Carbon Offsetting

The Thorlux Way

The Thorlux commitment

Thorlux Lighting is committed to minimising the environmental impact of both its manufacturing processes and its products. However, even with the most responsible approach, some carbon dioxide (CO₂) will be released into the atmosphere as an indirect result of factory and selling activities and customers’ use of luminaires. In 2009 Thorlux designed an ambitious carbon-offsetting scheme to help compensate for these emissions.

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Monmouthshire, UK

"It’s particularly pleasing that this woodland will be contributing towards a number of targets to address climate change. The scheme is a demonstration that we recognise the emissions from Thorlux Lighting and the FW Thorpe Lighting Group and will also help the Welsh Government’s target to increase the area of woodland. "

The first site in Wales to be accredited to the

Woodland Carbon Code

Plant your trees through the Thorlux scheme

Minimising the environmental impact

Thorlux has worked hard to develop and implement a truly effective environmental management system and is proud to have achieved ISO14001:2015 certification. ISO 14001:2015 confirms that a management system meets the highest of international environmental standards.

In June 2019, parliament passed legislation requiring the government to reduce the UK’s net emissions of greenhouse gases by 100%, relative to 1990 levels, by 2050. Doing so would make the UK a ‘net zero’ emitter. Net zero refers to achieving a balance between the amount of greenhouse gas emissions produced and the amount removed from the atmosphere. CO₂ is seen as the largest contributor to climate change.

Thorlux, therefore aims to minimise energy consumption associated with its products, both directly during manufacturing and selling activities and indirectly via the users of its products (lighting accounts for 20% of the energy consumed globally). By continuing to design and manufacture luminaires that are as optically and energy efficient as possible, fewer luminaires are required on a lighting scheme and power consumption is reduced. Thorlux luminaires use energy efficient control gear and LED circuits. Electronic control systems can further reduce energy consumption by reducing output in response to the presence of natural daylight or by turning lighting off due to a lack of presence. Use of the Thorlux SmartScan wireless lighting management system can show significant energy savings of up to 70% compared to a similar uncontrolled lighting system.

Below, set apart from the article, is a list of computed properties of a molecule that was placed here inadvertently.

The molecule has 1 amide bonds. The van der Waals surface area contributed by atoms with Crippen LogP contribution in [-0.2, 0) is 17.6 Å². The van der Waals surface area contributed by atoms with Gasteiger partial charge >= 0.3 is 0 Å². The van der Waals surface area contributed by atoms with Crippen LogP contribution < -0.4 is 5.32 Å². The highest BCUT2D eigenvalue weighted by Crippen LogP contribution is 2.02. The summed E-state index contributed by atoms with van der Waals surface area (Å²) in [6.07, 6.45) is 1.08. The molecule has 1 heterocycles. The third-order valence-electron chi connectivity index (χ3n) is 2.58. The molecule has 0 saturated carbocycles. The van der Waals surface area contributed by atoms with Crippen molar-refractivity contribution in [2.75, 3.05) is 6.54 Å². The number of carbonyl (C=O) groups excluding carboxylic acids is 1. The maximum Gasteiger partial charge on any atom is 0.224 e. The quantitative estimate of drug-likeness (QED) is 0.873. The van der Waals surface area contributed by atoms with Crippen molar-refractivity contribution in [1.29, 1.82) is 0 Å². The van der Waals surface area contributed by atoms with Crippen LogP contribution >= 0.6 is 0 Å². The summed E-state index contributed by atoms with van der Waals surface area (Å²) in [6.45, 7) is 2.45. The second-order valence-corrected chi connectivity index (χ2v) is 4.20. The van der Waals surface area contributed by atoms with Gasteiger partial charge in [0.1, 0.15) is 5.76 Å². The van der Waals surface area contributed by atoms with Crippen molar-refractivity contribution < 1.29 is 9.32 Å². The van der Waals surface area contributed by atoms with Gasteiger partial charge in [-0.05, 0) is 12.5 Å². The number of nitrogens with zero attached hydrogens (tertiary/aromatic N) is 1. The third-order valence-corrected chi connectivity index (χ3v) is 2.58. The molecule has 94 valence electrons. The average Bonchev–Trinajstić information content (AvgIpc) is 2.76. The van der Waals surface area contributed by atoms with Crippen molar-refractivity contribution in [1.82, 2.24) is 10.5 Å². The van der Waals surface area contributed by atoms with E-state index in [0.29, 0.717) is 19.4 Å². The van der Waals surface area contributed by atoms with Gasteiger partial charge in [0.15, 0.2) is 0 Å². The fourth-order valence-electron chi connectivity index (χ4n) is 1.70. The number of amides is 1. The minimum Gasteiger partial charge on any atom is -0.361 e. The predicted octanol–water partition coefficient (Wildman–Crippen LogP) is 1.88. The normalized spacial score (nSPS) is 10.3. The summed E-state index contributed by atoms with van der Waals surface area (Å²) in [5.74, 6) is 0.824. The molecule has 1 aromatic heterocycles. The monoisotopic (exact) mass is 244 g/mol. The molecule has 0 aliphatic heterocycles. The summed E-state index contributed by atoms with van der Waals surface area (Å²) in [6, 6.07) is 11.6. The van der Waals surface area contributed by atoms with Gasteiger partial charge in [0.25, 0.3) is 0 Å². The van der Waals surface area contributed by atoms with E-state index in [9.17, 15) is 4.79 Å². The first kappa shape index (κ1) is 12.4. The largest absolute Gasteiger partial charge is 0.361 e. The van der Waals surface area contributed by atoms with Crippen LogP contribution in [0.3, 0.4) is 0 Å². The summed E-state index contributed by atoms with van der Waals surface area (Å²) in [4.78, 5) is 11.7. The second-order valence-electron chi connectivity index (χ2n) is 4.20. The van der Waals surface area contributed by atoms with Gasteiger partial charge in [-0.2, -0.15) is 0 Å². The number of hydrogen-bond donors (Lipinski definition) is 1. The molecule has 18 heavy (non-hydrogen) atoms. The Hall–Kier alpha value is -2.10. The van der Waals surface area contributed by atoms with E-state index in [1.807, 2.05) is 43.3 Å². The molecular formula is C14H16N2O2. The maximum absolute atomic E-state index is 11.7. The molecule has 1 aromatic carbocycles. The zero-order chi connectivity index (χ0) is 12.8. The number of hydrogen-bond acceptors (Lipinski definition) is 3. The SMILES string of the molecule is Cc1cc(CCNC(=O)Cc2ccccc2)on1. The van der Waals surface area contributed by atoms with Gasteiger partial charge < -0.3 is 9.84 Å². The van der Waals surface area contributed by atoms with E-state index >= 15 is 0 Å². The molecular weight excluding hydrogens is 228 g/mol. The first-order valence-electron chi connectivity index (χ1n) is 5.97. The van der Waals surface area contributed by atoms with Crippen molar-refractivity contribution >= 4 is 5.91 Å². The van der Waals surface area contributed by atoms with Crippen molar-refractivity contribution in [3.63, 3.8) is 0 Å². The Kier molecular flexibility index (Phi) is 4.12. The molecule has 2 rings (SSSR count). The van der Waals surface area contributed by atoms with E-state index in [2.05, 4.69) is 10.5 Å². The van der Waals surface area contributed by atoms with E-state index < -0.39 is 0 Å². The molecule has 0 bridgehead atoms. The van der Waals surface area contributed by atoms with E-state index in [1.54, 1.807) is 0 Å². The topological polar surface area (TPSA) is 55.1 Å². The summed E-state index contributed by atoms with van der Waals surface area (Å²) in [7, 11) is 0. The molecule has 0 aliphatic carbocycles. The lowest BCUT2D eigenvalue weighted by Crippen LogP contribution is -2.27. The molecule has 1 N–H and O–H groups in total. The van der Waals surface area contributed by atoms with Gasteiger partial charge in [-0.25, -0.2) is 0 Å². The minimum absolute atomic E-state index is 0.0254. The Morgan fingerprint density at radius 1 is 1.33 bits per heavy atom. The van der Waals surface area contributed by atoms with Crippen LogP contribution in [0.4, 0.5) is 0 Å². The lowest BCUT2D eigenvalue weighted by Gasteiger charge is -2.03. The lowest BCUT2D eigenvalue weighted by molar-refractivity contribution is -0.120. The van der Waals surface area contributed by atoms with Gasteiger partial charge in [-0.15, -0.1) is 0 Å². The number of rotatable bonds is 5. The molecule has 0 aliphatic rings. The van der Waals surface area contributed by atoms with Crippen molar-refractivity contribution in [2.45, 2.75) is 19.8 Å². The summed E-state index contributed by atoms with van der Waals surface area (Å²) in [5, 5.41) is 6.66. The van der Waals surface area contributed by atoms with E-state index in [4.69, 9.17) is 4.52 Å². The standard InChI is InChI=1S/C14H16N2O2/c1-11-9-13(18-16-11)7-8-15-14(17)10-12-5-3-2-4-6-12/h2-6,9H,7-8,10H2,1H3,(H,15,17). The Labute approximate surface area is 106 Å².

What is a carbon footprint?

The carbon footprint is a measure of the amount of CO₂ and other greenhouse gases emitted by a human activity or accumulated over the full life cycle of a product or service. A manufacturing process or lighting installation will always have a carbon footprint. Thorlux calculated that each luminaire indirectly creates an average of 5.615 kilograms of CO₂ during its production and marketing to the point where it leaves the factory and is delivered on a company vehicle.

No matter how efficient the luminaire, and how effective the control system, a lighting installation still requires some electricity to operate. A 326 W watt luminaire, for example, may create up to 17.2 tonnes of CO₂ due to the electricity used during its 20 year life. That is around 2500 times the amount created during its production. A 116 watt garage forecourt floodlight operated on a 24 hour cycle will consume 1,120 kWh of electricity and indirectly produce 311 kg of CO₂ per annum. Thorlux, being aware of its environmental responsibilities, has designed an in-house carbon offsetting scheme to enable the company itself and its customers to offset their carbon footprints.

What is carbon offsetting?

Carbon offsetting is the compensation of CO₂ emissions by equivalent savings elsewhere. Carbon offsetting projects may include the installation of energy saving devices in developing countries, the investment in renewable energy schemes such as wind farms or “carbon bank” tree planting schemes.

The Thorlux carbon offsetting project

Thorlux has chosen to plant trees. Why trees? Trees and other plants absorb CO₂ during photosynthesis. One tree grown to maturity in open space can absorb approximately 1 tonne of CO₂ over its lifetime. A forest covering many acres can effectively lock up CO₂, creating a “carbon sink”. On 215 acres of land in Cwm Fagor, near Devauden in Monmouthshire, Thorlux (and the FW Thorpe Plc Group) plans to plant enough trees to offset group emissions each year. 149,849 trees have been planted between 2009 and 2019.

Native broadleaf species maximise the potential of the site, linking up adjoining ancient woodlands and so improving the local environment. Sustainable forest management ensures that the trees thrive and are harvested at appropriate times to be used in wood-related products, ensuring that the carbon is held within the wood well past the lifetime of the tree.